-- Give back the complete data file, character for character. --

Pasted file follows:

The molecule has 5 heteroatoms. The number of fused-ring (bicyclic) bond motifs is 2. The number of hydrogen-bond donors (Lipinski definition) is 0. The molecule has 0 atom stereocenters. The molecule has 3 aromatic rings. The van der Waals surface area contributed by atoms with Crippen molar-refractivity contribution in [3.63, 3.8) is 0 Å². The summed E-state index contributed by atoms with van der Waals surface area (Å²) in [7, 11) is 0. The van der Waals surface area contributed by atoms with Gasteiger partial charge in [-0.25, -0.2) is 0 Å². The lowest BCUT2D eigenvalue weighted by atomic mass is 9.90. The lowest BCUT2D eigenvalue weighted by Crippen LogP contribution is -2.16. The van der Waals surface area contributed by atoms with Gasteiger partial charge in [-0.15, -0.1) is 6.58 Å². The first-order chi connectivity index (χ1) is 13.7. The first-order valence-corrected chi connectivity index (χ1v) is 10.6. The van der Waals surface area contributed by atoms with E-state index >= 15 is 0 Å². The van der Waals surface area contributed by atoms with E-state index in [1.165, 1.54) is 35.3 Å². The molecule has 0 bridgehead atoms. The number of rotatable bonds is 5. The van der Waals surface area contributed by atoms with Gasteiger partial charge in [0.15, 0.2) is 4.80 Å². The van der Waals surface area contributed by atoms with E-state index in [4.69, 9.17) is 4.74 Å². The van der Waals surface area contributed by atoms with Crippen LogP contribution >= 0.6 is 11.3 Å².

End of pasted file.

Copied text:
The molecule has 5 heteroatoms. The number of fused-ring (bicyclic) bond motifs is 2. The number of hydrogen-bond donors (Lipinski definition) is 0. The molecule has 0 atom stereocenters. The molecule has 3 aromatic rings. The van der Waals surface area contributed by atoms with Crippen molar-refractivity contribution in [3.63, 3.8) is 0 Å². The summed E-state index contributed by atoms with van der Waals surface area (Å²) in [7, 11) is 0. The van der Waals surface area contributed by atoms with Gasteiger partial charge in [-0.25, -0.2) is 0 Å². The lowest BCUT2D eigenvalue weighted by atomic mass is 9.90. The lowest BCUT2D eigenvalue weighted by Crippen LogP contribution is -2.16. The van der Waals surface area contributed by atoms with Gasteiger partial charge in [-0.15, -0.1) is 6.58 Å². The first-order chi connectivity index (χ1) is 13.7. The first-order valence-corrected chi connectivity index (χ1v) is 10.6. The van der Waals surface area contributed by atoms with E-state index >= 15 is 0 Å². The van der Waals surface area contributed by atoms with E-state index in [1.165, 1.54) is 35.3 Å². The molecule has 0 bridgehead atoms. The number of rotatable bonds is 5. The van der Waals surface area contributed by atoms with Gasteiger partial charge in [0.15, 0.2) is 4.80 Å². The van der Waals surface area contributed by atoms with E-state index in [4.69, 9.17) is 4.74 Å². The van der Waals surface area contributed by atoms with Crippen LogP contribution >= 0.6 is 11.3 Å².